Shipping container shortages and voyage cancellations could persist for ‘several more months’, impacting the soaring freight rates further with peak sales season just around the corner and port congestions in Europe, the US, and China still ongoing.
This is the latest warning to be issued by the Taiwanese branch of DB Schenker, a major player in supply chain management and logistics solutions, when the company addressed the topic of international shipping at an online news conference this week.
Speaking at the conference, Schenker Taiwan vice president, Antoine Bouin said that ongoing disruptions at ports in southern China ‘would have a more serious effect on the market’ than the Suez Canal incident in March this year.
The Yantian port in Guangdong Province’s Shenzhen currently handles 24 per cent of China’s total exports but has suffered major backlogs in recent weeks following an outbreak of Covid-19 that forced the port to close for a week last month.
Subsequent controls and access limits have reduced operations and as a knock-on effect have seen congestion spill over to other ports in Guangdong and Asia. Bouin said that while the port is back at normal capacity, the backlog is likely to take several weeks to clear.
“Empty container shortages are worsened by port congestion in Europe and the US, and recently, by China’s Yantian port backlog,” said Bouin. “Port congestion, berthing delays, flow imbalances and the slow return of empty containers have caused shipping lines to skip some of their regular trips and pushed global shipping reliability to an historic low.”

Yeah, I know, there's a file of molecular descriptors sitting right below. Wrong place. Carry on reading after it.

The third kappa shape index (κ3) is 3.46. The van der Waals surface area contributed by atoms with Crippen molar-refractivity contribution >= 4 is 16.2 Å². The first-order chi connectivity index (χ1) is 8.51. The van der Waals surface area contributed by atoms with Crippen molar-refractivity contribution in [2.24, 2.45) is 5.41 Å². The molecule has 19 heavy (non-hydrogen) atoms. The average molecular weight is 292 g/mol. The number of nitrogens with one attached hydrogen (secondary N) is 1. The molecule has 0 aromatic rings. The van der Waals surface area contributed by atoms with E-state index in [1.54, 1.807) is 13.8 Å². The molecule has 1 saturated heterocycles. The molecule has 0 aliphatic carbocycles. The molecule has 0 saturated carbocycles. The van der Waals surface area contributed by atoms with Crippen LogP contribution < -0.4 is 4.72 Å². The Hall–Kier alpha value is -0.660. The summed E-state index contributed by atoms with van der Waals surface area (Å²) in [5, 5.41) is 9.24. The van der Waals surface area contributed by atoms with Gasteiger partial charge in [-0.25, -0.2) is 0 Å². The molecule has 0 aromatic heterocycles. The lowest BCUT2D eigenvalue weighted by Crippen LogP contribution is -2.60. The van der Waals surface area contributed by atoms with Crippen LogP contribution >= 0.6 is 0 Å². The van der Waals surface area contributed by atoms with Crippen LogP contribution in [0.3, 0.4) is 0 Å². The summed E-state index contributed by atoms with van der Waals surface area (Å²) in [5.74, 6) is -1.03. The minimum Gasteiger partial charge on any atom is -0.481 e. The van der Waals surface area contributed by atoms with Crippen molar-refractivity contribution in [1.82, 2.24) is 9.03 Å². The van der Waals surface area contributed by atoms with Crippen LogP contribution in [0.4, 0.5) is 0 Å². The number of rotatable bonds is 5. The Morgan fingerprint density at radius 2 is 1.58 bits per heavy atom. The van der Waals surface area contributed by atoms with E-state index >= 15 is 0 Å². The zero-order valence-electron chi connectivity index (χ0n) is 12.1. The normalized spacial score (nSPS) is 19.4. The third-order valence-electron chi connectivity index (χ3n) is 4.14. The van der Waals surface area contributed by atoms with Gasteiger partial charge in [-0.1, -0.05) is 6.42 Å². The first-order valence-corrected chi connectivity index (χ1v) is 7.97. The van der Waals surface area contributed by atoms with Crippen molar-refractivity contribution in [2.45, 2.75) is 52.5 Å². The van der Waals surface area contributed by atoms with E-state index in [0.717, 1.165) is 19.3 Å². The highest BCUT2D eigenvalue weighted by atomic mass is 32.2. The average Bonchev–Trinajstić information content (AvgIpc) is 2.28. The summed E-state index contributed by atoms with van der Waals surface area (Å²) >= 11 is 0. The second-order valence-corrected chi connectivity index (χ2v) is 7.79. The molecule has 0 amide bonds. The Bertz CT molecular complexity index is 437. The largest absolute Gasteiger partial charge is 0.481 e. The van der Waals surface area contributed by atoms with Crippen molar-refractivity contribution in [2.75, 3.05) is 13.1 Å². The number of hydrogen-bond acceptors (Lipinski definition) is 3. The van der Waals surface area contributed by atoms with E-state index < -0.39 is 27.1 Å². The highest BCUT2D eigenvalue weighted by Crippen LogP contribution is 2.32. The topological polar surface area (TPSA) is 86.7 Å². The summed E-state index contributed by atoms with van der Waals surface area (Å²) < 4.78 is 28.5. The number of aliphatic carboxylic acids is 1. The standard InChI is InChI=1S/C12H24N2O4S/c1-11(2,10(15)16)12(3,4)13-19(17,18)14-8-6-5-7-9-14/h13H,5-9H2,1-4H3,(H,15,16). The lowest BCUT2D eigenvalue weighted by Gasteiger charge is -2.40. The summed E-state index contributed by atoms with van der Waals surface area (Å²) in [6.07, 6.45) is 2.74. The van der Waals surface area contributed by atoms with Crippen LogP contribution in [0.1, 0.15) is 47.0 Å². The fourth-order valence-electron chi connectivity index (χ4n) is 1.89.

Reported by the Taipei Times, Bouin has warned that shipping rates are therefore likely to remain high for the rest of the year.
Fees for empty freight containers have skyrocketed in recent weeks by as much as 300 to 400 per cent, leaving many manufacturers across the toy and games space to either suffer big losses or transfer some of the costs to end consumers by upping prices on games.
The issue has reached such levels that the British Toy and Hobby Association this week has written to Prime Minister Boris Johnson’s office asking for action to be taken over the soaring prices of containers worldwide.
Chairman Graham Canning has warned the government that disruption at ports across the world will lead to a shortage of toys on the market this Christmas ‘as companies struggle to get their products into the UK.’
The organisation has urged the Prime Minister and government to “put pressure on the shipping lines before the UK economy is impacted” and to “urgently consider” relief measures for companies impacted by the current situation.
At his news conference, Bouin concluded that companies should ‘draw up accurate forecasts of volume for next quarter, plan together with shipping lines, and make capacity commitments to secure space.’